(CNN)In the wake of President Donald Trump’s clearing of peaceful protesters from outside the White House in pursuit of a photo-op — of him holding a Bible in front of the historic St. John’s church — Axios quoted a “senior White House official” expressing deep dismay with the move.
“I’ve never been more ashamed,” the official told Axios’ Jonathan Swan. “I’m really honestly disgusted. I’m sick to my stomach. And they’re all celebrating it. They’re very very proud of themselves.”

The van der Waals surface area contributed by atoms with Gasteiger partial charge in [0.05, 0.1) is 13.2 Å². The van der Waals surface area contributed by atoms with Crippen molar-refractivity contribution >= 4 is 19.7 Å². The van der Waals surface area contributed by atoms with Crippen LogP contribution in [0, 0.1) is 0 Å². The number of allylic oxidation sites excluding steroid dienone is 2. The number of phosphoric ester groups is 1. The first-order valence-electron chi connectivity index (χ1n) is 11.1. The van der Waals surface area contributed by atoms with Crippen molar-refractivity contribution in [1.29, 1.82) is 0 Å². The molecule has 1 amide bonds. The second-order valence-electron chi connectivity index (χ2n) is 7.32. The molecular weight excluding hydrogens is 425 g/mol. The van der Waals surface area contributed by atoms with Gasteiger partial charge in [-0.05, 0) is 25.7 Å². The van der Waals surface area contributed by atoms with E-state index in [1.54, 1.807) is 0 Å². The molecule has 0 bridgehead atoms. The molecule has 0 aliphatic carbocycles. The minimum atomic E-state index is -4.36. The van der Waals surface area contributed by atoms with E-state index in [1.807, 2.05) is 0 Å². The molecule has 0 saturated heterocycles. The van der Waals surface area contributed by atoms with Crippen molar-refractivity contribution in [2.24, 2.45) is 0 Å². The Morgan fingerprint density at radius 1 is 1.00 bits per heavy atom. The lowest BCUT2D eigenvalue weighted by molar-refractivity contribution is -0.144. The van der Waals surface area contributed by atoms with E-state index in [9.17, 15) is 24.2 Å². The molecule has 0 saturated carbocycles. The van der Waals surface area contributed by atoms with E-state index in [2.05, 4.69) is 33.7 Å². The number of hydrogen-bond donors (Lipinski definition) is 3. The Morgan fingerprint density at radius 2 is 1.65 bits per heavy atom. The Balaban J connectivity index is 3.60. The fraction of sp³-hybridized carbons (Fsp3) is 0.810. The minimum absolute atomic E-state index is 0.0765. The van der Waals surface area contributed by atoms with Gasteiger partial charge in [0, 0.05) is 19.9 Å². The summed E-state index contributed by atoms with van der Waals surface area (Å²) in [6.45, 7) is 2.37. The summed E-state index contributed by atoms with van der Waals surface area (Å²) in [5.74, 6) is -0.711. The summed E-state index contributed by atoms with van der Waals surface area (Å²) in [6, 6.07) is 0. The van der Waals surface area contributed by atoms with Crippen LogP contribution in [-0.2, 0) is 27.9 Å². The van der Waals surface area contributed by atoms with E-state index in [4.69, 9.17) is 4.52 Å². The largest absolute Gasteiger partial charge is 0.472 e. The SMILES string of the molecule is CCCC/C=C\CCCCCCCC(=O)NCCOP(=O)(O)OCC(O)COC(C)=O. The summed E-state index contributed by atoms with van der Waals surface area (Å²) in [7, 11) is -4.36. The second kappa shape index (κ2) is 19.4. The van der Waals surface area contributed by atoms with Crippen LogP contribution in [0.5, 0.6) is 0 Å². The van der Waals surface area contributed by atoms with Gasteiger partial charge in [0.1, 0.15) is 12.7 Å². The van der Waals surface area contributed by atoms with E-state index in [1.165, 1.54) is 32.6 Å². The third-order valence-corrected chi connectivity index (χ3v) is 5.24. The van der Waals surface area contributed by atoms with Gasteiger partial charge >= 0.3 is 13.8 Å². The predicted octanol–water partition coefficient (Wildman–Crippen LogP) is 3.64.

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The quote quickly went viral — bouncing all over the Internet as definitive proof that even those at the highest levels of the Trump administration believed that what happened on Monday night was deeply, deeply problematic. See! Even they know that what he is doing is wrong!Except that the quote proves something entirely different. Read MoreAsk yourself this: If you worked in the White House and felt truly ashamed of what the President had done (and how it had been received by your colleagues) would delivering a quote without your name attached to it be the most effective way of showing that distaste and shame?No, of course it wouldn’t. The best way to show shame — and to break with a White House with whom you are made sick to your stomach — is to put your name to that quote. Because to do so would be a very public way of saying: Enough is enough.That’s not what happened here. Likely because this “senior administration official” knew that if his or her name was attached to that quote, today would be their last day in the White House.Trump, after all, has made it very clear that if you aren’t willing to play ball the way he wants it played — whether you are an inspector general or a Cabinet official — then he has absolutely no problem getting rid of you.So, this is an act of survival. And I have no doubt that the person who gave this quote to Swan viewed doing so as an act of bravery. After all, in theory Trump could work to sniff out who was behind this background quote and fire that person. If job security was all they were after, they could have said nothing at all.Sure-ish. The problem here is that this sort of behavior is what has allowed us to reach a point where Trump feels as though he can and should pull off a speech and a photo-op like the one he had on Monday night.Trump has effectively scared even high-ranking Republican elected officials away from offering any on-the-record criticism of him for fear of political retribution, a la Jeff Flake. Those who remain as senior staff in his administration have done so by refusing to ever offer any criticism of his behavior. It’s the secret of their success.So complete has Trump’s code of silence become that the most high-profile critic of his presidency remains, well, anonymous. And that person — like today’s “senior White House official” is celebrated for speaking out!Having spent more than two decades as a political reporter, I can assure you that just about anyone can be brave behind the cloak of anonymity. I’ve had experiences in which a source would say, without their name attached to the quote, the most brutal thing imaginable about a politician, and then when asked for an on-the-record comment (meaning their name would be attached) would offer up something like: “Senator So-and-So is an honorable public servant doing his best under difficult conditions.”Actual bravery means standing up to power — knowing that negative consequences may well be visited upon you for doing so. But bravery is believing deeply enough in what you are saying that you are willing to risk it.That’s not what happened here. Instead we saw a senior staffer still so cowed by the President that he or she wasn’t willing to stand up and be counted as someone who viewed what happened on Monday night as an abhorrent stain on the presidency. It’s not brave. It’s the opposite.